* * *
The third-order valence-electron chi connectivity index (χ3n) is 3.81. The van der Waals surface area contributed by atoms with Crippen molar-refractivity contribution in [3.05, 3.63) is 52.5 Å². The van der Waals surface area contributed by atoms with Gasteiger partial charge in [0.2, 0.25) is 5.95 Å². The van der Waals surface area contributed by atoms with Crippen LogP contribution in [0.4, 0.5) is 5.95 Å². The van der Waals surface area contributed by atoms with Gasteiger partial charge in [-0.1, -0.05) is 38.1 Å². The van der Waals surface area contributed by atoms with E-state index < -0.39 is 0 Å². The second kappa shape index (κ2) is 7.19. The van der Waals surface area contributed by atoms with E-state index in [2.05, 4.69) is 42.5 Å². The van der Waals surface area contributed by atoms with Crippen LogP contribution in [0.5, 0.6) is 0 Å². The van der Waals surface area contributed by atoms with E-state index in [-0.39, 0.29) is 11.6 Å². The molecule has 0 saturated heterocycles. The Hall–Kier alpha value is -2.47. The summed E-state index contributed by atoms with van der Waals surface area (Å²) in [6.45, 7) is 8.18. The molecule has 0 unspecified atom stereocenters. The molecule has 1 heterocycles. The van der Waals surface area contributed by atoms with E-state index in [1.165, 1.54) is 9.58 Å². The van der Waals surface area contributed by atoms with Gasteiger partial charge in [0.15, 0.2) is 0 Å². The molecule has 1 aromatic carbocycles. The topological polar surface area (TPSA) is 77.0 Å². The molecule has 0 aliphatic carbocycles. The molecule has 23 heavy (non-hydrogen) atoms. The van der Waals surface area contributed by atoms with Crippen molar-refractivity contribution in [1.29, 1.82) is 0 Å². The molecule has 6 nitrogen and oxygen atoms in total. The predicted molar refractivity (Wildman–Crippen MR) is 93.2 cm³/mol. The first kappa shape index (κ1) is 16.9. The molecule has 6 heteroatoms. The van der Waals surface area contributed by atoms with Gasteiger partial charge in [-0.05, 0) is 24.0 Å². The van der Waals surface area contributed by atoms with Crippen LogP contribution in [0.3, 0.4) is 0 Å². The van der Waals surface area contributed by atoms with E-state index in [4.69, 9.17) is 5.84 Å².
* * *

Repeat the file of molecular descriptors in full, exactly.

The third-order valence-electron chi connectivity index (χ3n) is 3.81. The van der Waals surface area contributed by atoms with Crippen molar-refractivity contribution in [3.05, 3.63) is 52.5 Å². The van der Waals surface area contributed by atoms with Gasteiger partial charge in [0.2, 0.25) is 5.95 Å². The van der Waals surface area contributed by atoms with Crippen LogP contribution in [0.4, 0.5) is 5.95 Å². The van der Waals surface area contributed by atoms with Gasteiger partial charge in [-0.1, -0.05) is 38.1 Å². The van der Waals surface area contributed by atoms with E-state index < -0.39 is 0 Å². The second kappa shape index (κ2) is 7.19. The van der Waals surface area contributed by atoms with E-state index in [2.05, 4.69) is 42.5 Å². The van der Waals surface area contributed by atoms with Crippen LogP contribution in [0.5, 0.6) is 0 Å². The van der Waals surface area contributed by atoms with E-state index in [-0.39, 0.29) is 11.6 Å². The molecule has 0 saturated heterocycles. The Hall–Kier alpha value is -2.47. The summed E-state index contributed by atoms with van der Waals surface area (Å²) in [6.45, 7) is 8.18. The molecule has 0 unspecified atom stereocenters. The molecule has 1 heterocycles. The van der Waals surface area contributed by atoms with E-state index in [1.165, 1.54) is 9.58 Å². The van der Waals surface area contributed by atoms with Gasteiger partial charge in [0.15, 0.2) is 0 Å². The molecule has 1 aromatic carbocycles. The topological polar surface area (TPSA) is 77.0 Å². The molecule has 0 aliphatic carbocycles. The molecule has 23 heavy (non-hydrogen) atoms. The van der Waals surface area contributed by atoms with Crippen molar-refractivity contribution in [1.29, 1.82) is 0 Å². The molecule has 6 nitrogen and oxygen atoms in total. The predicted molar refractivity (Wildman–Crippen MR) is 93.2 cm³/mol. The first kappa shape index (κ1) is 16.9. The molecule has 6 heteroatoms. The van der Waals surface area contributed by atoms with Gasteiger partial charge in [-0.05, 0) is 24.0 Å². The van der Waals surface area contributed by atoms with Crippen LogP contribution in [0.3, 0.4) is 0 Å². The van der Waals surface area contributed by atoms with E-state index in [4.69, 9.17) is 5.84 Å².